Finally, to recharge your weary bones, conclude the trip with a visit to Pasteis de Belem, a world-famous bakery selling Portuguese tarts. The custard-filled tarts are a well-kept secret (only 3 people know it, I heard), but reputation of the bakery isn’t – queues all the way around the next block are not uncommon. Whilst waiting for a table you can walk around the restaurant at marvel at the azulejo-filled walls depicting the history of the famous Portuguese sweets. Just a note of difference the tarts’ crusts are crispy, instead of the crumbly Macau versions I am used to.
Berlin, as they say, has something for everyone. There will be grand museums, quaint neighbourhoods, a sizzling nightlife, a zoo at the heart of the city, and even a raunchy yet accessible underbelly. As with most my visits, I try to take in the diversity of architecture that the city had to offer. The contrasting views of nouveau architecture sitting side by side with well-aged residences and stately apartments are a marvel on their own. Lord Norman Foster added his usual steel-and-glass touches at the top of the reconstructed Reichstag, home of the German Parliament. Admission is free, but the lines were terrible so I had to settle for the grounds around it. To make the most out of my visit, I went to see the annex buildings around it, including Marie Elisabeth Luders Haus, pictured above.
Totally missing where the Holocaust Memorial was, I made a beeline for the Daniel Libeskind creation at the northern part of the city. The Jewish Museum Berlin is a testament to the man’s signature angles and jagged silhouettes, the whole 4 storey museum is shaped like a lightning bolt itself.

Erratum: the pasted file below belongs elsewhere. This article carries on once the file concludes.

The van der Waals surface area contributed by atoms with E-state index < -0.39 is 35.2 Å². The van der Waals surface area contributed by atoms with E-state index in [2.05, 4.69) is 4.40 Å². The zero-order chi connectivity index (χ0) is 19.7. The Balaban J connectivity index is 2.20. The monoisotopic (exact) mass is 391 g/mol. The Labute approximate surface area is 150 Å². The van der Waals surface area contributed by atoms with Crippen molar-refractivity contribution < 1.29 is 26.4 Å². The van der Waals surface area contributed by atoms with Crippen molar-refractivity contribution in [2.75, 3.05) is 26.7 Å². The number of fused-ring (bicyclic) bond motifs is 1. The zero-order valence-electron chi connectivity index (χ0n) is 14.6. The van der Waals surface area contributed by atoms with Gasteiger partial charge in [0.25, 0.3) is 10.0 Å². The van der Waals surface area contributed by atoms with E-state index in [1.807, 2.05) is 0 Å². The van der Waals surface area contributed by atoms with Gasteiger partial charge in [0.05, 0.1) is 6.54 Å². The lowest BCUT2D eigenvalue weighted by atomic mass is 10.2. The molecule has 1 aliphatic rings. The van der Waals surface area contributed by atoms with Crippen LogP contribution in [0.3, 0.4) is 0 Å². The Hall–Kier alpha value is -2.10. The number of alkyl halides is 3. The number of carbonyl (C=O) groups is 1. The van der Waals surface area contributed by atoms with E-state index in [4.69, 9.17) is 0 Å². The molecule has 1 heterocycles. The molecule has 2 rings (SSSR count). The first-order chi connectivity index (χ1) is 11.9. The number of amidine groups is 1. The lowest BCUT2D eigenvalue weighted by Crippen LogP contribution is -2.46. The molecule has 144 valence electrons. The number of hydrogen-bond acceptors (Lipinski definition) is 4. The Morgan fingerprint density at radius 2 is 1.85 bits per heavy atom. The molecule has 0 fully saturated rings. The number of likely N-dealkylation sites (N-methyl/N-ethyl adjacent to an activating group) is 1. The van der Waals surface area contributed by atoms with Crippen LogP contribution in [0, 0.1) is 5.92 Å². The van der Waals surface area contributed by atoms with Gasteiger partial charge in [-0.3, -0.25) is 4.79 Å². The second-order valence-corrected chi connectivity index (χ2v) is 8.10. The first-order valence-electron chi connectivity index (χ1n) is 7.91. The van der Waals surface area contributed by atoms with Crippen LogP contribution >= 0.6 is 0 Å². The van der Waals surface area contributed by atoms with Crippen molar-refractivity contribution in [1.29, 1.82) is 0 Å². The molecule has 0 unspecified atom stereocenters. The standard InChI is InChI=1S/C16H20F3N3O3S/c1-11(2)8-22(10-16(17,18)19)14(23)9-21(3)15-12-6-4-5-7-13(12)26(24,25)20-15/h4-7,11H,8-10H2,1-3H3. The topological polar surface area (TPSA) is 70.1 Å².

The theme of the museum is an emotional one, and is reflected into physical discomfort by the sloping floors that simulate movement up a ramp and uneven surfaces. The museum itself is fairly extensive and could easily take up 3 hours, so try to be selective in what you want to experience. Don’t forget to visit the slanting courtyard outdoors.
If you’re looking for a wee bit more traditional fare, try visiting the Berlin Cathedral – it will greet you to Museum Island and spend a whole day roaming the complex alone. If you’re just here to visit iconic Berlin, walk along the Unter der Linden (translated as under the linden trees) towards Pariser Platz and see the much loved Brandenburg Gate. Have a photo taken with a bear (the city mascot as seen in its coat of arms), or with an imposing military guy. I had mine taken with Darth Vader. And the Holocaust Museum I missed? It was just around the corner from the Brandenburg Gate so don’t make the same mistake I did.
It’s possible to do all of these in a day, but you may have to rush some things. My suggestion is to take walk around Bundestag, then Brandenburg Gate is adjacent to it, and spend the rest of the day at Museum Island. The Jewish Museum closes late, so you can do that at the early evenings. Enjoy Berlin!